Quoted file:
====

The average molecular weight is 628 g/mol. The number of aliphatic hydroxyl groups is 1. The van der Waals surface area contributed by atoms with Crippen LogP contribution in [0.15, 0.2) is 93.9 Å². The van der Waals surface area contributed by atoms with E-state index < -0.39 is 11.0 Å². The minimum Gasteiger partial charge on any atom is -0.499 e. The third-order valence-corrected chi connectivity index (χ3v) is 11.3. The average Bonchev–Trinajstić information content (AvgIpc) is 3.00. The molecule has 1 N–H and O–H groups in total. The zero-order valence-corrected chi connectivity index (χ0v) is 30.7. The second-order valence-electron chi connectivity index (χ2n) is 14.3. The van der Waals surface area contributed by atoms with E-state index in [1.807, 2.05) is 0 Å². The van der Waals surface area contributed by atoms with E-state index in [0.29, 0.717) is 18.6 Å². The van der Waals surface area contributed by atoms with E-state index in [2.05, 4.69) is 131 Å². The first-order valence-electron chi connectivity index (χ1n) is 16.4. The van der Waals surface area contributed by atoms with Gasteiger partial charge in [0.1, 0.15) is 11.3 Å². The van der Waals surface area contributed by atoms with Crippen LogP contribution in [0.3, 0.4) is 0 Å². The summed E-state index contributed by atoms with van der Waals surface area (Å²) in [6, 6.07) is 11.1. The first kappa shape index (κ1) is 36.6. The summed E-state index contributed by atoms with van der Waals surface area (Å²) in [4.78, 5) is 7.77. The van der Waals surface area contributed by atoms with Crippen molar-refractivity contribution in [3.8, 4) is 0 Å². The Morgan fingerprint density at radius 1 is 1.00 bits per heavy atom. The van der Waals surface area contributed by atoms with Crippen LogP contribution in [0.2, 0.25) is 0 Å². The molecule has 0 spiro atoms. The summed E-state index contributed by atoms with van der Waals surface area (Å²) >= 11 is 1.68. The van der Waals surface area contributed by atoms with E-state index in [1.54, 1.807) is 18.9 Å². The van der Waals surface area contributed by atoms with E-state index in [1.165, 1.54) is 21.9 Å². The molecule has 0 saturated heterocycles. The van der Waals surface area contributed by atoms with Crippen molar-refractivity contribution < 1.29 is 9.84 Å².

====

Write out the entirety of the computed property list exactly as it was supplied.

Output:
The average molecular weight is 628 g/mol. The number of aliphatic hydroxyl groups is 1. The van der Waals surface area contributed by atoms with Crippen LogP contribution in [0.15, 0.2) is 93.9 Å². The van der Waals surface area contributed by atoms with E-state index < -0.39 is 11.0 Å². The minimum Gasteiger partial charge on any atom is -0.499 e. The third-order valence-corrected chi connectivity index (χ3v) is 11.3. The average Bonchev–Trinajstić information content (AvgIpc) is 3.00. The molecule has 1 N–H and O–H groups in total. The zero-order valence-corrected chi connectivity index (χ0v) is 30.7. The second-order valence-electron chi connectivity index (χ2n) is 14.3. The van der Waals surface area contributed by atoms with E-state index in [1.807, 2.05) is 0 Å². The van der Waals surface area contributed by atoms with E-state index in [0.29, 0.717) is 18.6 Å². The van der Waals surface area contributed by atoms with E-state index in [2.05, 4.69) is 131 Å². The first-order valence-electron chi connectivity index (χ1n) is 16.4. The van der Waals surface area contributed by atoms with Gasteiger partial charge in [0.1, 0.15) is 11.3 Å². The van der Waals surface area contributed by atoms with Crippen LogP contribution in [0.3, 0.4) is 0 Å². The summed E-state index contributed by atoms with van der Waals surface area (Å²) in [6, 6.07) is 11.1. The first kappa shape index (κ1) is 36.6. The summed E-state index contributed by atoms with van der Waals surface area (Å²) in [4.78, 5) is 7.77. The van der Waals surface area contributed by atoms with Crippen molar-refractivity contribution in [3.8, 4) is 0 Å². The Morgan fingerprint density at radius 1 is 1.00 bits per heavy atom. The van der Waals surface area contributed by atoms with Crippen LogP contribution in [0.2, 0.25) is 0 Å². The molecule has 0 spiro atoms. The summed E-state index contributed by atoms with van der Waals surface area (Å²) >= 11 is 1.68. The van der Waals surface area contributed by atoms with E-state index in [1.54, 1.807) is 18.9 Å². The van der Waals surface area contributed by atoms with E-state index in [1.165, 1.54) is 21.9 Å². The molecule has 0 saturated heterocycles. The van der Waals surface area contributed by atoms with Crippen molar-refractivity contribution < 1.29 is 9.84 Å².